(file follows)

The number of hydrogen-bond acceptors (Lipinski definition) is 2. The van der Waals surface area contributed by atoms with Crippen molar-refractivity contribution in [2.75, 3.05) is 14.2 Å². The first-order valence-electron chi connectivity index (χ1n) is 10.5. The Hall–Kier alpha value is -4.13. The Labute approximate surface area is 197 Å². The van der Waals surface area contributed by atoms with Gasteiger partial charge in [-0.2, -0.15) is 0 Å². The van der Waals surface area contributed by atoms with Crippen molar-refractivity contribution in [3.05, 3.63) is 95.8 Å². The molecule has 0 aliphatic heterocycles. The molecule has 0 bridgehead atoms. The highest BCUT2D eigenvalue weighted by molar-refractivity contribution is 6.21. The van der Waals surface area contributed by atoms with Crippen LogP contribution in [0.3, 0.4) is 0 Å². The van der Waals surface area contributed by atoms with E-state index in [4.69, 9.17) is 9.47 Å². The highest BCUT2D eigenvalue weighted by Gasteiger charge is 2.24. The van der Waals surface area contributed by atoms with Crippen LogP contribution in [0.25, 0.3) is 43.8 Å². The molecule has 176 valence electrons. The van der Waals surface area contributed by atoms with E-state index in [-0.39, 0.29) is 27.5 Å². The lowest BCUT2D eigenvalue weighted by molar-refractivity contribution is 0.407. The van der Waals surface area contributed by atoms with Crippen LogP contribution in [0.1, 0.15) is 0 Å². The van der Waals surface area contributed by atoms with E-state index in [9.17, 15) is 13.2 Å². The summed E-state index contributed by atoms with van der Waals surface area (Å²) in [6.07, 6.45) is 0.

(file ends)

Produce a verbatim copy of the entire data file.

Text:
The number of hydrogen-bond acceptors (Lipinski definition) is 2. The van der Waals surface area contributed by atoms with Crippen molar-refractivity contribution in [2.75, 3.05) is 14.2 Å². The first-order valence-electron chi connectivity index (χ1n) is 10.5. The Hall–Kier alpha value is -4.13. The Labute approximate surface area is 197 Å². The van der Waals surface area contributed by atoms with Gasteiger partial charge in [-0.2, -0.15) is 0 Å². The van der Waals surface area contributed by atoms with Crippen molar-refractivity contribution in [3.05, 3.63) is 95.8 Å². The molecule has 0 aliphatic heterocycles. The molecule has 0 bridgehead atoms. The highest BCUT2D eigenvalue weighted by molar-refractivity contribution is 6.21. The van der Waals surface area contributed by atoms with Crippen LogP contribution in [0.3, 0.4) is 0 Å². The van der Waals surface area contributed by atoms with E-state index in [4.69, 9.17) is 9.47 Å². The highest BCUT2D eigenvalue weighted by Gasteiger charge is 2.24. The van der Waals surface area contributed by atoms with Crippen LogP contribution in [0.25, 0.3) is 43.8 Å². The molecule has 176 valence electrons. The van der Waals surface area contributed by atoms with E-state index in [-0.39, 0.29) is 27.5 Å². The lowest BCUT2D eigenvalue weighted by molar-refractivity contribution is 0.407. The van der Waals surface area contributed by atoms with Crippen LogP contribution in [0.1, 0.15) is 0 Å². The van der Waals surface area contributed by atoms with E-state index in [9.17, 15) is 13.2 Å². The summed E-state index contributed by atoms with van der Waals surface area (Å²) in [6.07, 6.45) is 0.